Editor’s note: This article was initially published in The Daily Gazette, Swarthmore’s online, daily newspaper founded in Fall 1996. As of Fall 2018, the DG has merged with The Phoenix. See the about page to read more about the DG.
The Daily Gazette
Tuesday, September 24, 2002
Volume 7, Number 17
Our new email address:
Photo of the day:
NEWS IN BRIEF
SPORTS IN BRIEF
Today: Partly cloudy. High near 77.
Now that it’s officially Fall, isn’t it time that the campus gets with the
Tonight: Mostly clear shifting to partly cloudy. Low around 57.
I mean, with hordes of prospective students already on their way, where are the
picture-perfect orange-red leaves? The crisp, but soothing, winds of autumn?
Tomorrow: Lots of clouds. High in the mid 70s.
Glancing through the Swat catalog, I can already envision the “false
advertising” suits just
waiting to be filed…
TODAY’S SHARPLES MENU
Lunch: Open face turkey-ham sandwich, curly fries, vegetarian chili, open face
sandwhich, french cut green beans, mixed vegetables, Asian chicken salad bar,
Dinner: Catfish with creole tartar sauce, corn pudding, broccoli-mushroom
provencal, brussel sprouts, cheesesteak bar, cheese cake
by Megan Mills and Charlie Buffie – Gazette News Reporter
with additional reporting by Nelson Pavlosky
The Scheuer Room was filled last night with people eager to hear the opinions of
Swarthmore faculty members on the possible US war against Iraq. Professors
Jerry Frost, Jeffrey Murer, and James Rego all sat on the panel discussing this
The panel began with Murer, a professor of political science, giving a bit of
history on Iraq. He described the diverse ethnic makeup of the nation, as well
history of repeated aggression towards Kuwait. Saddam Hussein came into power in
has been considered a threat since 1979, the year that saw the beginning of an
war between Iraq and Iran. The US worried that this conflict would produce
imbalance in the Middle East, destabilizing critical American energy interests.
would be confirmed when, after the war ended in 1988, Hussein attempted to use
military might to seize Kuwait. The US and UN retaliated, resulting in the
War. Murer then mentioned that the Bush administration’s current goal of
might be better achieved through effective weapons inspections, rather than
Representing the Chemistry Department, Professor Rego opened his comments by
kinship to former presidential candidate Ross Perot’s running mate, Admiral
Reflecting the latter’s infamous remarks during a presidential debate, Rego
he didn’t know “who I am or why am I here?” In this self-deprecating fashion he
layman’s view to the table, offering many philosophical questions such as: “Is
justified? Is it possible to be anti-war and pro-regime change? Anti-war and
also recalled the “video-game quality” of the Gulf War, and questioned whether
required an antithetical enemy in order to define and identify itself in the
arena. After discussing his fear that the US was about to set a dangerous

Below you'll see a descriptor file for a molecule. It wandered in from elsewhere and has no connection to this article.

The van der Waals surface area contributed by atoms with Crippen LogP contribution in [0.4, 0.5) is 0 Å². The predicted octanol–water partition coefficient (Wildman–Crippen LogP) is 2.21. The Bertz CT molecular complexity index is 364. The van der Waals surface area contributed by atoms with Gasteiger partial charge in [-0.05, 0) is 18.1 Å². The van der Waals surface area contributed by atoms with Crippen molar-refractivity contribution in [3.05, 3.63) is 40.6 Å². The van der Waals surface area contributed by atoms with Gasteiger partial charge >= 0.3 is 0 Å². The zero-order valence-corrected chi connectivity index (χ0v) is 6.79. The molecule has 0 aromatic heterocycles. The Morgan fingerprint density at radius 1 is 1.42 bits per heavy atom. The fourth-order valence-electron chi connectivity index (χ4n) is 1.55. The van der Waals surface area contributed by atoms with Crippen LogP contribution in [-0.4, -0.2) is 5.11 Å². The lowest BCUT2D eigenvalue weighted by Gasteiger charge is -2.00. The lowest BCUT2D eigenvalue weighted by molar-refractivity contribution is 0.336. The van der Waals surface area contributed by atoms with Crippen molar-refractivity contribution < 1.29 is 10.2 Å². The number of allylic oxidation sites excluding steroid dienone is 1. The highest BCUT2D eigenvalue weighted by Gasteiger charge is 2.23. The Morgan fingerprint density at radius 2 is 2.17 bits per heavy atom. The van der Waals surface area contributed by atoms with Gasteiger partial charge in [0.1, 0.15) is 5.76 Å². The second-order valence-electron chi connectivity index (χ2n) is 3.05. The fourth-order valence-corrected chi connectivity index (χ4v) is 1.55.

by its desire to “kick butt” after 9/11, Rego ended his portion with a plug for
the Chem 22
Professor Frost, of the Religion Department, offered a very precise discourse on
of humanitarian intervention, defining each term singly – “ethics” as universal
not dependent on culture, “humanitarian” as an effort not concerned with
that must improve the status quo for all parties involved, and “intervention” as
against the will of the state through military force. He described war as a
necessity” and stated that the US should obtain UN and Security Council approval
for a war
with Iraq to have legitimacy. In order to intervene he believes that the cost
must be less
than the good, it must be a last resort, and that the result must be good for
people. Frost also highlighted the ease in making hypothetical arguments about
happen, and discussed how the current Bush administration would need to ignore
all of its
previous domestic spending promises in order to finance the war with Iraq and
rebuilding that would be necessary. He concluded by worrying that any military
be “not just war” but instead “just a war.”
Updating his self-described stance as a “warmonger,” which was based on his
views of the war
against terrorism in Afghanistan, the History Department’s Professor Burke
support for war on that first front and explained how those principles led him
with the possibility of an “insane” war on Iraq. Perceiving that the war on
terror has been
relatively successful thus far, he did not believe the initial reports of an
Iraq, instead classifying them as part of an elaborate disinformation campaign.
when they persisted, he became frightened. After all, by his way of thinking,
such a war
would be the “fulcrum” on which the fate of the US would turn in our time, and
the end of
the “pax Americana.” The world would not be content with a unilaterally-acting
we would become a threat to world security. According to Burke, going into Iraq
would be so
detrimental to the war on terrorism that the US might as well make posters
saying “Uncle Sam
Wants You to Join Al Qaeda!” Furthermore, he admitted that this issue had driven
into a reluctant alliance with Henry Kissinger and James Baker, both secretaries
under Republican presidents.
After these four opinions, the floor was opened to questions. One student
brought up the
possibility that economics would be a large factor, but Frost cited historical
that downplayed the effect of money, such as Great Britain fighting Germany in